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Clinical and Developmental Immunology
Volume 2012 (2012), Article ID 720768, 12 pages
Research Article

Epithelial-to-Mesenchymal Transition in Pancreatic Ductal Adenocarcinoma and Pancreatic Tumor Cell Lines: The Role of Neutrophils and Neutrophil-Derived Elastase

1Institut für Immunologie, Universität Heidelberg, 69120 Heidelberg, Germany
2Chirurgische Universitätsklinik, Universität Heidelberg, 69120 Heidelberg, Germany
3Pathologisches Institut, Universität Heidelberg, 69120 Heidelberg, Germany

Received 11 July 2012; Revised 4 September 2012; Accepted 4 September 2012

Academic Editor: G. Opdenakker

Copyright © 2012 Thomas Große-Steffen et al. This is an open access article distributed under the Creative Commons Attribution License, which permits unrestricted use, distribution, and reproduction in any medium, provided the original work is properly cited.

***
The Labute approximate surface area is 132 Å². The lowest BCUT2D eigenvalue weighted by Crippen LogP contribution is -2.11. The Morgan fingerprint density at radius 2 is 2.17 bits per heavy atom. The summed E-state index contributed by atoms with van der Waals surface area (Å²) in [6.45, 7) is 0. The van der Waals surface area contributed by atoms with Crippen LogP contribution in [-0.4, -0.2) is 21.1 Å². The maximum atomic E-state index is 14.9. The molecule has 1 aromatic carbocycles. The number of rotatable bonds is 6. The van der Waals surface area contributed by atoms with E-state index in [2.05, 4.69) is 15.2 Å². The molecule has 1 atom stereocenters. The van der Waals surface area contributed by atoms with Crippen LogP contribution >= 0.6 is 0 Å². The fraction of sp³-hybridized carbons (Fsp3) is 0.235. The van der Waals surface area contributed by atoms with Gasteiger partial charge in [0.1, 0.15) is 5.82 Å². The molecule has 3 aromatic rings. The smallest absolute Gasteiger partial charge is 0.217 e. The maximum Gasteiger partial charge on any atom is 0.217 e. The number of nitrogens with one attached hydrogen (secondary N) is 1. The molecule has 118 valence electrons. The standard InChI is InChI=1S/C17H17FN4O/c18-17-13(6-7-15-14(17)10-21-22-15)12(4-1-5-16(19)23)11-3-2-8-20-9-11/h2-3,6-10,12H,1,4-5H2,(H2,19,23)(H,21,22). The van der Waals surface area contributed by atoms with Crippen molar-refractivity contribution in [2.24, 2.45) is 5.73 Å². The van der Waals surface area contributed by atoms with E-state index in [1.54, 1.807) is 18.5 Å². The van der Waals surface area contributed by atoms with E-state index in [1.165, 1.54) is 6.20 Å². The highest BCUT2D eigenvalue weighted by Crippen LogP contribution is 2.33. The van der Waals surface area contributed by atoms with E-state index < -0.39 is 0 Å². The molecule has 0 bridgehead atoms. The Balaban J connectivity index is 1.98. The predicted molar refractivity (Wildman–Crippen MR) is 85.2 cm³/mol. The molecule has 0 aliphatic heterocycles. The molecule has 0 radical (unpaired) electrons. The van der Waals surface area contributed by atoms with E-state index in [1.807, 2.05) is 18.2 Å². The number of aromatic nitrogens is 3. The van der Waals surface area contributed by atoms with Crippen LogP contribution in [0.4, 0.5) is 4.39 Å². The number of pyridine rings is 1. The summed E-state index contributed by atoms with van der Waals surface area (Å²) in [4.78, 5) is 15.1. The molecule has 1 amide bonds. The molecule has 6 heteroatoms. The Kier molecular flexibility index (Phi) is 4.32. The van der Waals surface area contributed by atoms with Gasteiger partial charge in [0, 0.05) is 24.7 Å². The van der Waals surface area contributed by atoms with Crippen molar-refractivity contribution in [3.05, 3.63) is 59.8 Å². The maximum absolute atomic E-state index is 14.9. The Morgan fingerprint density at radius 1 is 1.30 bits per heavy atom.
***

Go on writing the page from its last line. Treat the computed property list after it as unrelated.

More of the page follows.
Pancreatic ductal adenocarcinoma (PDAC) is frequently associated with fibrosis and a prominent inflammatory infiltrate in the desmoplastic stroma. Moreover, in PDAC, an epithelial-to-mesenchymal transition (EMT) is observed. To explore a possible connection between the infiltrating cells, particularly the polymorphonuclear neutrophils (PMN) and the tumor cell transition, biopsies of patients with PDAC ( ) were analysed with regard to PMN infiltration and nuclear expression of β-catenin and of ZEB1, well-established indicators of EMT. In biopsies with a dense PMN infiltrate, a nuclear accumulation of β-catenin and of ZEB1 was observed. To address the question whether PMN could induce EMT, they were isolated from healthy donors and were cocultivated with pancreatic tumor cells grown as monolayers. Rapid dyshesion of the tumor cells was seen, most likely due to an elastase-mediated degradation of E-cadherin. In parallel, the transcription factor TWIST was upregulated, β-catenin translocated into the nucleus, ZEB1 appeared in the nucleus, and keratins were downregulated. EMT was also induced when the tumor cells were grown under conditions preventing attachment to the culture plates. Here, also in the absence of elastase, E-cadherin was downmodulated. PMN as well as prevention of adhesion induced EMT also in liver cancer cell line. In conclusion, PMN via elastase induce EMT in vitro, most likely due to the loss of cell-to-cell contact. Because in pancreatic cancers the transition to a mesenchymal phenotype coincides with the PMN infiltrate, a contribution of the inflammatory response to the induction of EMT and—by implication—to tumor progression is possible.